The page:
It’s time. What seemed to be a catastrophe is really an opportunity. Time is now on my side to tackle not the Ultimate Road Trip, but the The Optimal U.S. National Parks Centennial Road Trip. Yes, this one was created by Randal S. Olson, too and includes stops at 47 National Parks. Perfect! Again, he states it takes a minimum of two months, but I want to spend a year completing it–taking detours, making stops at interesting places along the way, setting up camp in National Forest near the parks, and hiking with Kenobi. Kenobi and I are working to get on the trails nationwide.
It doesn’t make stops in each of the 48 continental states, but let’s go where we can while these National Sites are still protected. There is a dog issue with National Parks vs. National Forests. National Forests are all dog-friendly with leash and trail regulations, but not all National Parks are dog friendly. Something I’ll have to research and make adjustments when needed.
Other deep thoughts include when to leave and where to go in what season. Hopefully, we’ll be off and running toward the north/northwest by August. If this timing and direction work out, we should be getting to the northeast next summer. Although I don’t mind being in the most north of the U.S. during winter, I’d rather avoid being in the most south during summer–just me. What can I say, I’m an ice queen. Kenobi doesn’t do well in the hot weather either which brings me to more considerations.
The appropriate gear for him. I have seen cooling gear that attaches to his harness. Every item of this type requires soaking it in water and hooking it up under the dog’s belly. Has anyone used this: Ruffwear Swamp Cooler, Cooling Vest for Dogs, Graphite Gray (2017), Large? Chances are that this does work. Kenobi certainly gets colder faster after treading through the deep snow and his harness gets wet. But in the heat? How long does the item stay damp? What keeps it from becoming warm/hot? Might it cause the dog to become hotter? Please leave a comment below if you have any advice on dog items that keep them cool.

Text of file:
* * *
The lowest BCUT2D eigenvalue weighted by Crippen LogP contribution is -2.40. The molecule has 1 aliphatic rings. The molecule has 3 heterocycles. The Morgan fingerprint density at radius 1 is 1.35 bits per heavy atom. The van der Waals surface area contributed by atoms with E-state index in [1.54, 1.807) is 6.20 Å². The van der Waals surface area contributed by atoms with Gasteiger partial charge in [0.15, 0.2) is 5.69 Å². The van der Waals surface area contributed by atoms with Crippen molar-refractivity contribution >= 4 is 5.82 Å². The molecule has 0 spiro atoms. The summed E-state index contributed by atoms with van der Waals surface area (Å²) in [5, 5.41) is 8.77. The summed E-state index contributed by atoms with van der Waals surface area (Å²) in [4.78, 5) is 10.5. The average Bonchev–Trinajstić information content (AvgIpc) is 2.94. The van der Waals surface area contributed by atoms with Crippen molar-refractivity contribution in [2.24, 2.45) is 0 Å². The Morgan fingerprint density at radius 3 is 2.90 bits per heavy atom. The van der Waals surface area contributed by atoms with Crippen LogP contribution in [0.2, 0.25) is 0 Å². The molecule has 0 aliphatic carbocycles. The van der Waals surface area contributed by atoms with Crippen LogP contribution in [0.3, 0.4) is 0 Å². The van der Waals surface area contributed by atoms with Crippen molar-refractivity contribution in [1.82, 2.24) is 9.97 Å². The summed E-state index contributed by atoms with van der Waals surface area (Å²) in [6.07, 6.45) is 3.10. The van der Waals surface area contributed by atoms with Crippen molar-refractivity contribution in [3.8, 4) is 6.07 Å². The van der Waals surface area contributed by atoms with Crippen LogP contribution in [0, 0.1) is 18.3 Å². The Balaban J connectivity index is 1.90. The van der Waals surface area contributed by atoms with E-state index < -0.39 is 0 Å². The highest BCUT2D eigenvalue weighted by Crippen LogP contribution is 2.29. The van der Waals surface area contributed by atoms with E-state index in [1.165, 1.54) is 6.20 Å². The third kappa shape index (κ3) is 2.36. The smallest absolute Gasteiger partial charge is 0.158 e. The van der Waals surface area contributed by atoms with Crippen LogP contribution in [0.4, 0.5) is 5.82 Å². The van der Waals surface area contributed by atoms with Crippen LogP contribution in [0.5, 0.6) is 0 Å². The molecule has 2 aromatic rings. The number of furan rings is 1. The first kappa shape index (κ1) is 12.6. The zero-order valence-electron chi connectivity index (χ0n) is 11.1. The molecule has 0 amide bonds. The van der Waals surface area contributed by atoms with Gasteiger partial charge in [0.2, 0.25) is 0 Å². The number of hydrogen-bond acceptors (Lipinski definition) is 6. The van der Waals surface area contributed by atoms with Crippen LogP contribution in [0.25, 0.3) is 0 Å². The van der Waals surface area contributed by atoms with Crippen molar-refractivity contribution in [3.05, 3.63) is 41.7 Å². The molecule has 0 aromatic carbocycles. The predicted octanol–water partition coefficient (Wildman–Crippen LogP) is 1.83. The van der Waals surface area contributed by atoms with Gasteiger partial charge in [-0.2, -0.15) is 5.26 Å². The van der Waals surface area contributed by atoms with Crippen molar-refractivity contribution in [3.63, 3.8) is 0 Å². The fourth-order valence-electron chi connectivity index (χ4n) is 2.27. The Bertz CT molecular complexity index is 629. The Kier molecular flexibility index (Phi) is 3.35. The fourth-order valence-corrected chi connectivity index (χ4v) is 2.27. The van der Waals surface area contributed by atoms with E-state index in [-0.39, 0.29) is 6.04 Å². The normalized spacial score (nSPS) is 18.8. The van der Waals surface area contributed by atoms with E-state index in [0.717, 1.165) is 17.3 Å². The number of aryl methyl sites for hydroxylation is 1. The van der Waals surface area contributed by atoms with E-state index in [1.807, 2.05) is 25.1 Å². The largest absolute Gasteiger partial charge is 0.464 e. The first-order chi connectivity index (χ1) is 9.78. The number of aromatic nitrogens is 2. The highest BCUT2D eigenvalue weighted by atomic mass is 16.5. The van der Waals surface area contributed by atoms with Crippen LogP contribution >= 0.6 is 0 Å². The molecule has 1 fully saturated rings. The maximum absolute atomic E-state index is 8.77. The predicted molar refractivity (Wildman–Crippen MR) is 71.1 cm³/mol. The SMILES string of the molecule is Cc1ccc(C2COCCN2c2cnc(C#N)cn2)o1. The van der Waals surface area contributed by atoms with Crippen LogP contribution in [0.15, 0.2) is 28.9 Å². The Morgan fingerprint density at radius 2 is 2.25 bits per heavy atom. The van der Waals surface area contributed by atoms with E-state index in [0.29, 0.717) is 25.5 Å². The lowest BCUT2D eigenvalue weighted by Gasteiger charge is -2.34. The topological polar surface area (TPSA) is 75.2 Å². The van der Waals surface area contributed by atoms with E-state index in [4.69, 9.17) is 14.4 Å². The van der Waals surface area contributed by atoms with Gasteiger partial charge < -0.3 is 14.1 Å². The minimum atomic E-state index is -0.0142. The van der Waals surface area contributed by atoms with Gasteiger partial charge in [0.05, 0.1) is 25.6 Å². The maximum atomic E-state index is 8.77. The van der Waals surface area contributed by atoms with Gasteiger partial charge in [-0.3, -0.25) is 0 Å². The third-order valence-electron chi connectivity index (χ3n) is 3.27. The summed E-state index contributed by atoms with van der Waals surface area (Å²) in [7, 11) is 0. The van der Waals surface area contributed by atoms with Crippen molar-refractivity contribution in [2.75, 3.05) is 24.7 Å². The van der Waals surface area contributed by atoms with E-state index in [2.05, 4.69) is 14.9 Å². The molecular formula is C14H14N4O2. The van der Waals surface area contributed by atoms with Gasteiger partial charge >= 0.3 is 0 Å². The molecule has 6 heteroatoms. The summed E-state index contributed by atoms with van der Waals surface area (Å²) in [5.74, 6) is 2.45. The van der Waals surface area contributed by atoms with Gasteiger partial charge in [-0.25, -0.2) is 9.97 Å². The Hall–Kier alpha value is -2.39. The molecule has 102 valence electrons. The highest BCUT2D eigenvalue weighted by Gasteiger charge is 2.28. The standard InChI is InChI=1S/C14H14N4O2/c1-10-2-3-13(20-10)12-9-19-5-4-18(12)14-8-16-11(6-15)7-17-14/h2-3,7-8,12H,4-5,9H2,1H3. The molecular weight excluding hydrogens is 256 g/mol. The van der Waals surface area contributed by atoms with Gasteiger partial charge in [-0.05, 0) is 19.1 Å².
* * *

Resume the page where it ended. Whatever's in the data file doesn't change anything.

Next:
But the real challenge is the cost. How will I make a living while on the road? I am now a contributor to iStock and Shutterstock, but $1.80 per download doesn’t fill me with confidence. I’m working on it. We’ll see what comes up. I also need to create an accurate budget of the cost–camping, park entry & car fees, gas, oil, regular maintenance of car, possible flat tires/breakdowns, tolls, motel cost, laundry, food, health care, vet care, hiking boots, other possible gear replacement, food, etc. Feel free to comment with advice on this matter, as well.
Next up: Reviewing lessons learned from our cross-country trip in 2015.